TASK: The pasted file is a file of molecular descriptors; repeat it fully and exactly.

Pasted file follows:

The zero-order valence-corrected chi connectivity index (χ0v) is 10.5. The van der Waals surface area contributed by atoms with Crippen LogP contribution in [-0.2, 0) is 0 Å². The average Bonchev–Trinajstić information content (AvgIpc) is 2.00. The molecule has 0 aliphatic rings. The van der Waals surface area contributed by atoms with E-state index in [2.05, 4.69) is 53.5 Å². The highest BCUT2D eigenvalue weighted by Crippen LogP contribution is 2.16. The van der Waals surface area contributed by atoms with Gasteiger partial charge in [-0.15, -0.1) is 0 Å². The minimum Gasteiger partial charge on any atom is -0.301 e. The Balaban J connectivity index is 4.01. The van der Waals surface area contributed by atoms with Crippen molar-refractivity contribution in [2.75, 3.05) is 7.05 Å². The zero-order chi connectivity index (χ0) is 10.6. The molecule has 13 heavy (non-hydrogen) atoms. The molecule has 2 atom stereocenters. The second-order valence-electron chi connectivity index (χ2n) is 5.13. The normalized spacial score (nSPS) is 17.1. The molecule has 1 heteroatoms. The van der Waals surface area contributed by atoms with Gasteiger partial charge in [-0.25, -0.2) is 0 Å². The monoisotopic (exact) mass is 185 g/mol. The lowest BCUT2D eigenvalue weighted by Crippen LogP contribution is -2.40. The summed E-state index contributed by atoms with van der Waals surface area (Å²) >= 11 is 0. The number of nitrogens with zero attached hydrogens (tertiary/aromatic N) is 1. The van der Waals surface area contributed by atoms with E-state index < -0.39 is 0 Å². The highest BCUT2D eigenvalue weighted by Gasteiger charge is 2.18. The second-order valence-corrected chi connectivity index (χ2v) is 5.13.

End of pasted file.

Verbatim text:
The zero-order valence-corrected chi connectivity index (χ0v) is 10.5. The van der Waals surface area contributed by atoms with Crippen LogP contribution in [-0.2, 0) is 0 Å². The average Bonchev–Trinajstić information content (AvgIpc) is 2.00. The molecule has 0 aliphatic rings. The van der Waals surface area contributed by atoms with E-state index in [2.05, 4.69) is 53.5 Å². The highest BCUT2D eigenvalue weighted by Crippen LogP contribution is 2.16. The van der Waals surface area contributed by atoms with Gasteiger partial charge in [-0.15, -0.1) is 0 Å². The minimum Gasteiger partial charge on any atom is -0.301 e. The Balaban J connectivity index is 4.01. The van der Waals surface area contributed by atoms with Crippen molar-refractivity contribution in [2.75, 3.05) is 7.05 Å². The zero-order chi connectivity index (χ0) is 10.6. The molecule has 13 heavy (non-hydrogen) atoms. The molecule has 2 atom stereocenters. The second-order valence-electron chi connectivity index (χ2n) is 5.13. The normalized spacial score (nSPS) is 17.1. The molecule has 1 heteroatoms. The van der Waals surface area contributed by atoms with Gasteiger partial charge in [-0.25, -0.2) is 0 Å². The monoisotopic (exact) mass is 185 g/mol. The lowest BCUT2D eigenvalue weighted by Crippen LogP contribution is -2.40. The summed E-state index contributed by atoms with van der Waals surface area (Å²) >= 11 is 0. The number of nitrogens with zero attached hydrogens (tertiary/aromatic N) is 1. The van der Waals surface area contributed by atoms with E-state index < -0.39 is 0 Å². The highest BCUT2D eigenvalue weighted by Gasteiger charge is 2.18. The second-order valence-corrected chi connectivity index (χ2v) is 5.13.